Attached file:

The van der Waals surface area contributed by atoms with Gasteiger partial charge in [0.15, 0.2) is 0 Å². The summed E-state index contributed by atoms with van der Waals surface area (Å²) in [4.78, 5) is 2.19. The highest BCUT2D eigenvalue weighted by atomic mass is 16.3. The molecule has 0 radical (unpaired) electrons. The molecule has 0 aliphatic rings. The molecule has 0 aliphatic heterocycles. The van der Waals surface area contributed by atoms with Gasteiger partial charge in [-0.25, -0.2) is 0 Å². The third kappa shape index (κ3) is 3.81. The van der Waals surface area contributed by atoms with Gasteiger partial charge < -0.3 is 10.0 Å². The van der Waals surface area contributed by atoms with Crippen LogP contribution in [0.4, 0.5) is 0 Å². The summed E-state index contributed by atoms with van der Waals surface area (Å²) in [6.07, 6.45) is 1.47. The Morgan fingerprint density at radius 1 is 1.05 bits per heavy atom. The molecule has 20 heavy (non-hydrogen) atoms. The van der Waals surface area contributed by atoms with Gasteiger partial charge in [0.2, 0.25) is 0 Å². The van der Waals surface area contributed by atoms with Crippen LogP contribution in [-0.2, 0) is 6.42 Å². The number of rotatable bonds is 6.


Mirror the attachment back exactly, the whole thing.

The van der Waals surface area contributed by atoms with Gasteiger partial charge in [0.15, 0.2) is 0 Å². The summed E-state index contributed by atoms with van der Waals surface area (Å²) in [4.78, 5) is 2.19. The highest BCUT2D eigenvalue weighted by atomic mass is 16.3. The molecule has 0 radical (unpaired) electrons. The molecule has 0 aliphatic rings. The molecule has 0 aliphatic heterocycles. The van der Waals surface area contributed by atoms with Gasteiger partial charge in [-0.25, -0.2) is 0 Å². The third kappa shape index (κ3) is 3.81. The van der Waals surface area contributed by atoms with Gasteiger partial charge < -0.3 is 10.0 Å². The van der Waals surface area contributed by atoms with Crippen LogP contribution in [0.4, 0.5) is 0 Å². The summed E-state index contributed by atoms with van der Waals surface area (Å²) in [6.07, 6.45) is 1.47. The Morgan fingerprint density at radius 1 is 1.05 bits per heavy atom. The molecule has 20 heavy (non-hydrogen) atoms. The van der Waals surface area contributed by atoms with Gasteiger partial charge in [0.2, 0.25) is 0 Å². The van der Waals surface area contributed by atoms with Crippen LogP contribution in [-0.2, 0) is 6.42 Å². The number of rotatable bonds is 6.